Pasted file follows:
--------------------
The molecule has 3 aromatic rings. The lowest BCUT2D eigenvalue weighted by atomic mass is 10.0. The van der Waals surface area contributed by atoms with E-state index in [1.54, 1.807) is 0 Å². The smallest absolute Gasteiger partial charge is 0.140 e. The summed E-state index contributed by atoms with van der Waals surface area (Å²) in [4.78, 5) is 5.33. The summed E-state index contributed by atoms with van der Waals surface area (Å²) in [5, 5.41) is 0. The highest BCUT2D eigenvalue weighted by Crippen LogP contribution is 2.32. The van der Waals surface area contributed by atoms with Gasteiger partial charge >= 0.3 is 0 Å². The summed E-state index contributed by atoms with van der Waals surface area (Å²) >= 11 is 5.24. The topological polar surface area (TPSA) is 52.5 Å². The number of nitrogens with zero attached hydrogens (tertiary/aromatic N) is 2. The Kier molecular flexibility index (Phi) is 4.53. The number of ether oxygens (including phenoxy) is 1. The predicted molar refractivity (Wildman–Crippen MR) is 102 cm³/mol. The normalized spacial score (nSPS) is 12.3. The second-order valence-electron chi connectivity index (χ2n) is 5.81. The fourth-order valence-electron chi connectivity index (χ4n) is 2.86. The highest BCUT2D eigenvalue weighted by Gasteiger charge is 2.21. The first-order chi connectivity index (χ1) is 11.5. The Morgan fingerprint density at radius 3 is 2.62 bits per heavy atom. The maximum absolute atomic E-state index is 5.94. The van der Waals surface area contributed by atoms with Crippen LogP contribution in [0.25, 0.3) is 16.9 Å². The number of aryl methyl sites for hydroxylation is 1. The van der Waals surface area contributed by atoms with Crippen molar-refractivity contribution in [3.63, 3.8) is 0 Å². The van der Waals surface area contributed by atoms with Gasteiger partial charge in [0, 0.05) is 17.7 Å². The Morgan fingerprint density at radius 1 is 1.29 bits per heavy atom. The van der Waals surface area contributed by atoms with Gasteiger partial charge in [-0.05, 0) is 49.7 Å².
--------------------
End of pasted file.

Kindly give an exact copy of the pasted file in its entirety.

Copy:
The molecule has 3 aromatic rings. The lowest BCUT2D eigenvalue weighted by atomic mass is 10.0. The van der Waals surface area contributed by atoms with E-state index in [1.54, 1.807) is 0 Å². The smallest absolute Gasteiger partial charge is 0.140 e. The summed E-state index contributed by atoms with van der Waals surface area (Å²) in [4.78, 5) is 5.33. The summed E-state index contributed by atoms with van der Waals surface area (Å²) in [5, 5.41) is 0. The highest BCUT2D eigenvalue weighted by Crippen LogP contribution is 2.32. The van der Waals surface area contributed by atoms with Gasteiger partial charge >= 0.3 is 0 Å². The summed E-state index contributed by atoms with van der Waals surface area (Å²) >= 11 is 5.24. The topological polar surface area (TPSA) is 52.5 Å². The number of nitrogens with zero attached hydrogens (tertiary/aromatic N) is 2. The Kier molecular flexibility index (Phi) is 4.53. The number of ether oxygens (including phenoxy) is 1. The predicted molar refractivity (Wildman–Crippen MR) is 102 cm³/mol. The normalized spacial score (nSPS) is 12.3. The second-order valence-electron chi connectivity index (χ2n) is 5.81. The fourth-order valence-electron chi connectivity index (χ4n) is 2.86. The highest BCUT2D eigenvalue weighted by Gasteiger charge is 2.21. The first-order chi connectivity index (χ1) is 11.5. The Morgan fingerprint density at radius 3 is 2.62 bits per heavy atom. The maximum absolute atomic E-state index is 5.94. The van der Waals surface area contributed by atoms with Crippen LogP contribution in [0.25, 0.3) is 16.9 Å². The number of aryl methyl sites for hydroxylation is 1. The van der Waals surface area contributed by atoms with Crippen molar-refractivity contribution in [3.63, 3.8) is 0 Å². The van der Waals surface area contributed by atoms with Gasteiger partial charge in [0, 0.05) is 17.7 Å². The Morgan fingerprint density at radius 1 is 1.29 bits per heavy atom. The van der Waals surface area contributed by atoms with Gasteiger partial charge in [-0.05, 0) is 49.7 Å².